by Rick Hudson
The TSA, in collaboration with The Orianne Society (TOS), hired noted South Africa-based wildlife film makers Moz Images to cover the rapidly worsening crisis with Madagascar’s Radiated Tortoise. The film crew of Chris Scarfe and Aaron Gekoski accompanied Rick Hudson and Christina Castellano to Madagascar in September 2011 and the resulting short film – Tortoises in Trouble – is being released this week to multiple outlets and can be seen below. The film tracks a group of 140 confiscated Radiated Tortoises from the capital city of Antananarivo to their homeland in the south where they are repatriated to a sacred protected forest near the village of Ampotoka. Along the way, the film exposes ample evidence of massive tortoise consumption, and explores the root causes through interviews with poachers, gendarmes and local judiciary. The film clip is short – only nine minutes – and is meant to draw attention to the crisis internationally and to increase the pressure on the government to respond with stricter penalties and enforcement. However we captured sufficient footage to compile a full length documentary on this story if funding can be identified.
The film was shown locally in Madagascar for the first time in the town of Ambovombe on March 17, in the first of nine “movie nights” during a two week trip through key communities in the south, including several well-known for eating large numbers of tortoises. Team Sokake, including our Malagasy colleagues Riana Rakotondrainy, Herilala Randriamahazo (TSA), Sylvain Mahazotahy (TSA), Soary Tahafe, and colleagues from Madagascar National Parks (MNP) presented the film in nine rural villages and communities.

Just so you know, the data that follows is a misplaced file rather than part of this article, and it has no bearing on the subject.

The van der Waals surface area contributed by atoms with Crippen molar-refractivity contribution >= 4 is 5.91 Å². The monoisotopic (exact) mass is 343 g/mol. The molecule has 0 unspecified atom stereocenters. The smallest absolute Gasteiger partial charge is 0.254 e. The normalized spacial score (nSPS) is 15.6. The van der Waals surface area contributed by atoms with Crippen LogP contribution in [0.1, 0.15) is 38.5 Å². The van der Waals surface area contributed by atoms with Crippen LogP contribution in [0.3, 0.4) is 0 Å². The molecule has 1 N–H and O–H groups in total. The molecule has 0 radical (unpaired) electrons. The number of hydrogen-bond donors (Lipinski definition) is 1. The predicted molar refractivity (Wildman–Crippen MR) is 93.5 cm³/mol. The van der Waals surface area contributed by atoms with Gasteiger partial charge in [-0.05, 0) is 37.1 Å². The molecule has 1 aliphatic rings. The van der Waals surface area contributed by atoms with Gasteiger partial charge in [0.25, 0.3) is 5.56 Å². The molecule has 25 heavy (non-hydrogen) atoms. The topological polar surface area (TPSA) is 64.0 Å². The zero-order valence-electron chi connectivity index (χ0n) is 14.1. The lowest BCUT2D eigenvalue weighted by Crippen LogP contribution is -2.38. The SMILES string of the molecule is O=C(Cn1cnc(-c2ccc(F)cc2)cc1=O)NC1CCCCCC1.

Movie nights turned out to be wildly popular, especially with children as we handed out thousands of arm bands and stickers with the message Protect the Sokake (local for tortoise). The film was the focus of a massive media campaign targeting people in the rural south, primarily among communities that traditionally do not harm tortoises. But with poachers descending from outside areas, from tribes that do not share the local protective custom, tortoise eating locally is on the rise.
Media materials (arm bands, posters and stickers) were also distributed to participants in two WWF-sponsored husbandry workshops who returned to their home towns and began dutifully displaying the materials in prominent store locations and public places. I recall arriving in Beloha and feeling a sense of pride as we saw our materials plastered everywhere, and hundreds of kids wearing our brightly colored armbands. Likewise when we left the fishing village of Lavanono the morning following movie night, literally every house and shop displayed a tortoise poster.
We believe the value of the media campaign is that it helps reinforce the protective traditions among certain tribes in the south that traditionally have not harmed tortoises. This fady is breaking some in some areas, and people seem to becoming complacent with tortoise killing and eating though it violates their cultural traditions. The Protect the Sokake message is becoming widespread and obvious now, and lets local people know that the fady still exists, and that people around the world care about what is happening to Madagascar’s tortoises. Our challenge going forward will be to sustain this campaign while intensifying the pressure on tortoise poachers. We believe we can turn the tide on tortoise poaching and it will be an uphill battle. But for now we have to throw everything we have at this crisis, trying new strategies, until we find something that works. The future of the Radiated Tortoise hangs in the balance, and depends on our ability to find solutions to this terrible crisis. Our fervent hope is that this film will help ramp up international support for our effort, and bring increased pressure on the government. But we will need your help to continue this ambitions program, so please donate today. Help us help the Sokake!!
Moz Images donated their services to this project and TSA and TOS paid their travel expenses. We gratefully acknowledge the following donors for their generous support: Andy Sabin Family Foundation, AZA Radiated Tortoise SSP, Ross Popenoe and Tom Motlow.